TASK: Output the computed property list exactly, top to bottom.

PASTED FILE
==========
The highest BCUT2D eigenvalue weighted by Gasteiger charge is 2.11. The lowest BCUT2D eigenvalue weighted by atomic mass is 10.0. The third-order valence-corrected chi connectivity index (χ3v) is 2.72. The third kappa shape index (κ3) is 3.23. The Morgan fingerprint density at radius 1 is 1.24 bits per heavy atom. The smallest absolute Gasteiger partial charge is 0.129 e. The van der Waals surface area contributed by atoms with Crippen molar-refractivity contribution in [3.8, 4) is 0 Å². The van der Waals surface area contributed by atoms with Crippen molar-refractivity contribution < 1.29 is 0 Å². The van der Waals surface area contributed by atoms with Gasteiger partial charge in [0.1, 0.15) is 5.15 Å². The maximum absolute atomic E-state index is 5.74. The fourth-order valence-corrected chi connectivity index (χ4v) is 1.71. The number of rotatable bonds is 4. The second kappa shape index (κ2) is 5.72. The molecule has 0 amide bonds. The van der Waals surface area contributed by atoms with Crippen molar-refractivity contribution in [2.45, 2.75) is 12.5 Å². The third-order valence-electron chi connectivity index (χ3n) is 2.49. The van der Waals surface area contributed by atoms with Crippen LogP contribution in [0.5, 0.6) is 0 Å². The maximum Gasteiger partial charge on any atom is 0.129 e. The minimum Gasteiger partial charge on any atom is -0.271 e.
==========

The highest BCUT2D eigenvalue weighted by Gasteiger charge is 2.11. The lowest BCUT2D eigenvalue weighted by atomic mass is 10.0. The third-order valence-corrected chi connectivity index (χ3v) is 2.72. The third kappa shape index (κ3) is 3.23. The Morgan fingerprint density at radius 1 is 1.24 bits per heavy atom. The smallest absolute Gasteiger partial charge is 0.129 e. The van der Waals surface area contributed by atoms with Crippen molar-refractivity contribution in [3.8, 4) is 0 Å². The van der Waals surface area contributed by atoms with Crippen molar-refractivity contribution < 1.29 is 0 Å². The van der Waals surface area contributed by atoms with Gasteiger partial charge in [0.1, 0.15) is 5.15 Å². The maximum absolute atomic E-state index is 5.74. The fourth-order valence-corrected chi connectivity index (χ4v) is 1.71. The number of rotatable bonds is 4. The second kappa shape index (κ2) is 5.72. The molecule has 0 amide bonds. The van der Waals surface area contributed by atoms with Crippen molar-refractivity contribution in [2.45, 2.75) is 12.5 Å². The third-order valence-electron chi connectivity index (χ3n) is 2.49. The van der Waals surface area contributed by atoms with Crippen LogP contribution in [0.5, 0.6) is 0 Å². The maximum Gasteiger partial charge on any atom is 0.129 e. The minimum Gasteiger partial charge on any atom is -0.271 e.